What were some back-of-the-envelope estimates that scientists made where the result of the estimate was important to either the intellectual development of the field or had significant social consequences?
For example, Helmholtz made some simple estimates to show that chemical energy could not possibly fuel the sun for its known lifespan, then argued that the only remaining energy source was gravitational, and used this to estimate an (incorrect) upper bound for the age of the sun. A detailed model or extensive calculation wasn't necessary; his points could be made just as well with order of magnitude numbers.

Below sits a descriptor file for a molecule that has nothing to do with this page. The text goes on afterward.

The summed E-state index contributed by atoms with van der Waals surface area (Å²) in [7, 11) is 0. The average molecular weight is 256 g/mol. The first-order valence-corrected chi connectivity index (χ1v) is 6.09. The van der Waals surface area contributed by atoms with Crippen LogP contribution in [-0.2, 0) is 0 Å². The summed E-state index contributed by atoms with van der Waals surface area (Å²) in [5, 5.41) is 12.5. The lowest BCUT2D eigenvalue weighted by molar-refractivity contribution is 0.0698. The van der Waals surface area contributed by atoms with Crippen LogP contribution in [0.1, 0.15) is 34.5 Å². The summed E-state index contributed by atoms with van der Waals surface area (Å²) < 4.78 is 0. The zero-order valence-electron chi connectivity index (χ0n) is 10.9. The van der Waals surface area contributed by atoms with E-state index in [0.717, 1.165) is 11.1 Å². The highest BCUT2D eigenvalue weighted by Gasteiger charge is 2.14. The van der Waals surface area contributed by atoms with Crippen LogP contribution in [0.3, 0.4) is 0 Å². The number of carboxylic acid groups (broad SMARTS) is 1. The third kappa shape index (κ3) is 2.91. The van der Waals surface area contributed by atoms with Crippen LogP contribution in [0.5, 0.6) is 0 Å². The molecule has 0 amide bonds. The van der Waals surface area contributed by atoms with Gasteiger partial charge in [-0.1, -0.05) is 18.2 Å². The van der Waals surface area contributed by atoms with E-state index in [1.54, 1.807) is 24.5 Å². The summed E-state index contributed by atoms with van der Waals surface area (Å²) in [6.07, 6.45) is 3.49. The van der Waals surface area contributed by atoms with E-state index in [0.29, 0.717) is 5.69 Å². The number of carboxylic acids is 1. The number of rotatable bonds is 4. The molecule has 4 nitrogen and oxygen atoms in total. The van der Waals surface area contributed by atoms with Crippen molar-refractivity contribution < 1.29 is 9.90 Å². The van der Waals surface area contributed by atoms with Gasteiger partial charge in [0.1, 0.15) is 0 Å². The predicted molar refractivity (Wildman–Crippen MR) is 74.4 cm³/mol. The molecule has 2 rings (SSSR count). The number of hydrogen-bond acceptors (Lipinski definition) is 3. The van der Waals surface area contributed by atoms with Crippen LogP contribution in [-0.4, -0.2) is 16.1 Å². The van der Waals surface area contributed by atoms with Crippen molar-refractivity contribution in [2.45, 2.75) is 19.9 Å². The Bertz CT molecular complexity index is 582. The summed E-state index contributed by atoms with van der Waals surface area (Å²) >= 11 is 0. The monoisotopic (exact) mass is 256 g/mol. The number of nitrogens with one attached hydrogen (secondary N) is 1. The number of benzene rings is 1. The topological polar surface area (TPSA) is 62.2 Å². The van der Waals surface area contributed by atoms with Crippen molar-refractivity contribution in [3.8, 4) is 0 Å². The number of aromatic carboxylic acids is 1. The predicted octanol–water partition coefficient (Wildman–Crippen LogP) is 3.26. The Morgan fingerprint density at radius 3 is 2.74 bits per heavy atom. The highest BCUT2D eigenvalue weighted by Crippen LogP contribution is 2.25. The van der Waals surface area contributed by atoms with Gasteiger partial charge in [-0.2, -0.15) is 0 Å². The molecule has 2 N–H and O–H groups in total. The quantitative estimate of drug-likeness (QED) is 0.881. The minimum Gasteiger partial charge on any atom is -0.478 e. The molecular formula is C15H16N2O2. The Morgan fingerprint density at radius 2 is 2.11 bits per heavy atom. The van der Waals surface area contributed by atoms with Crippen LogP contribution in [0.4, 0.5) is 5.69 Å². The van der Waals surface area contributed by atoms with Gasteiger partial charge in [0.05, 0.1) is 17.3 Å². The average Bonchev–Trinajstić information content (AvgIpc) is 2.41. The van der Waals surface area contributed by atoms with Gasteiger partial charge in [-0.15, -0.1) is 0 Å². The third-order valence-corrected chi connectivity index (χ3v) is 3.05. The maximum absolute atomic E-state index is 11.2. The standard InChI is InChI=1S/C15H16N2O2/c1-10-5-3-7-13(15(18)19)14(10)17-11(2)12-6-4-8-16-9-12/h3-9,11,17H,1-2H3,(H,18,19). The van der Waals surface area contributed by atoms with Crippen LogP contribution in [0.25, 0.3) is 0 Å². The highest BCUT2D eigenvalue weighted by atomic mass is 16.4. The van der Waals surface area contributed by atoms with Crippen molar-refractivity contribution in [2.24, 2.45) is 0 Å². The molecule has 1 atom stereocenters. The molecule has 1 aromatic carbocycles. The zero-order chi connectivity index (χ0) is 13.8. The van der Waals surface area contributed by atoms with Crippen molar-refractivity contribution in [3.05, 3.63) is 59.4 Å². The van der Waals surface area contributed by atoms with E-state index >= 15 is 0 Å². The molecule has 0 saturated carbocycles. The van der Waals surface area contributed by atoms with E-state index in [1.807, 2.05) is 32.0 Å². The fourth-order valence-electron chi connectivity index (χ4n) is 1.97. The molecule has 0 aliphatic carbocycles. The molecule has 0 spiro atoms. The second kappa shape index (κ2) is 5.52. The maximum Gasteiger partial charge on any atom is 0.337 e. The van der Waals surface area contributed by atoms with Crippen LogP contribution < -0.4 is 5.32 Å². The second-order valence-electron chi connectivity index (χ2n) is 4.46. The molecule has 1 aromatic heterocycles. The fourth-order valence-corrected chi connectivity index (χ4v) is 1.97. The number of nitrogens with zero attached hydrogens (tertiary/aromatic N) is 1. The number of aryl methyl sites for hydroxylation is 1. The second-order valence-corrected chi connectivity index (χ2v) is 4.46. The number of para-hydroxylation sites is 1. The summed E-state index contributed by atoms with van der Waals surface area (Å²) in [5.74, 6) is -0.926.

This is different from, for example, Fermi's famous estimation of the yield of the first atomic weapon test by dropping slips of paper. While his estimation was impressive, there was (I presume) a team of scientists collecting far more data and crunching through more detailed models to calculate the yield to much greater accuracy than Fermi a short time later, so while his estimation was interesting and amusing it had little real consequence. On the other hand, Taylor's estimate of the Trinity test yield based on photos from a magazine might count because he was able to reveal important classified information with this estimate, and he came to with a very simple method, not needing the more detailed approaches he had been considering.